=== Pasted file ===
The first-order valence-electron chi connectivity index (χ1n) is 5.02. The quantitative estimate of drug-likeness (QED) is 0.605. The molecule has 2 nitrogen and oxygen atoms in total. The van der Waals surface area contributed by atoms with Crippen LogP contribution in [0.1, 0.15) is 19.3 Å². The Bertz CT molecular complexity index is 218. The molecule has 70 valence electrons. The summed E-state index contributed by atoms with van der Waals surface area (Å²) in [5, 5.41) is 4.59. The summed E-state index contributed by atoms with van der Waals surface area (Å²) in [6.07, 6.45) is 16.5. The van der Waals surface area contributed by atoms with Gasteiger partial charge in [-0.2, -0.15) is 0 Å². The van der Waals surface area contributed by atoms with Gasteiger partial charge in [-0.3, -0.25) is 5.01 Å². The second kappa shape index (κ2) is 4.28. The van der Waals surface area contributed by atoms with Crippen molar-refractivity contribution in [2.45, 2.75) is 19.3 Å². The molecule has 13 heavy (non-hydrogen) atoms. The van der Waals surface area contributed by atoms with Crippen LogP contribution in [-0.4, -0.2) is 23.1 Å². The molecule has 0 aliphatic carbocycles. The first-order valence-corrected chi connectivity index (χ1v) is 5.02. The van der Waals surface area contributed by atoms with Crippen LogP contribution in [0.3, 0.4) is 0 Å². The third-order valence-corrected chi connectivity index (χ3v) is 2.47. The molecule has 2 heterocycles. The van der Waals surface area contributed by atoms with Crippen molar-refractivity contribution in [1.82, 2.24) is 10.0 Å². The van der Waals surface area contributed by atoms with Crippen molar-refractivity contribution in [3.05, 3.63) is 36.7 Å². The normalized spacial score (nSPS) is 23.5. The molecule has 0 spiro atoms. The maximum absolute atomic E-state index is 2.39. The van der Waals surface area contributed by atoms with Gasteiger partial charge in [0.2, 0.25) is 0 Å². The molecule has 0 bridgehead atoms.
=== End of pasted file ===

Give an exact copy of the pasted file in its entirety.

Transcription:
The first-order valence-electron chi connectivity index (χ1n) is 5.02. The quantitative estimate of drug-likeness (QED) is 0.605. The molecule has 2 nitrogen and oxygen atoms in total. The van der Waals surface area contributed by atoms with Crippen LogP contribution in [0.1, 0.15) is 19.3 Å². The Bertz CT molecular complexity index is 218. The molecule has 70 valence electrons. The summed E-state index contributed by atoms with van der Waals surface area (Å²) in [5, 5.41) is 4.59. The summed E-state index contributed by atoms with van der Waals surface area (Å²) in [6.07, 6.45) is 16.5. The van der Waals surface area contributed by atoms with Gasteiger partial charge in [-0.2, -0.15) is 0 Å². The van der Waals surface area contributed by atoms with Gasteiger partial charge in [-0.3, -0.25) is 5.01 Å². The second kappa shape index (κ2) is 4.28. The van der Waals surface area contributed by atoms with Crippen molar-refractivity contribution in [2.45, 2.75) is 19.3 Å². The molecule has 13 heavy (non-hydrogen) atoms. The van der Waals surface area contributed by atoms with Crippen LogP contribution in [-0.4, -0.2) is 23.1 Å². The molecule has 0 aliphatic carbocycles. The first-order valence-corrected chi connectivity index (χ1v) is 5.02. The van der Waals surface area contributed by atoms with Crippen LogP contribution in [0.3, 0.4) is 0 Å². The third-order valence-corrected chi connectivity index (χ3v) is 2.47. The molecule has 2 heterocycles. The van der Waals surface area contributed by atoms with Crippen molar-refractivity contribution in [1.82, 2.24) is 10.0 Å². The van der Waals surface area contributed by atoms with Crippen molar-refractivity contribution in [3.05, 3.63) is 36.7 Å². The normalized spacial score (nSPS) is 23.5. The molecule has 0 spiro atoms. The maximum absolute atomic E-state index is 2.39. The van der Waals surface area contributed by atoms with Gasteiger partial charge in [0.2, 0.25) is 0 Å². The molecule has 0 bridgehead atoms.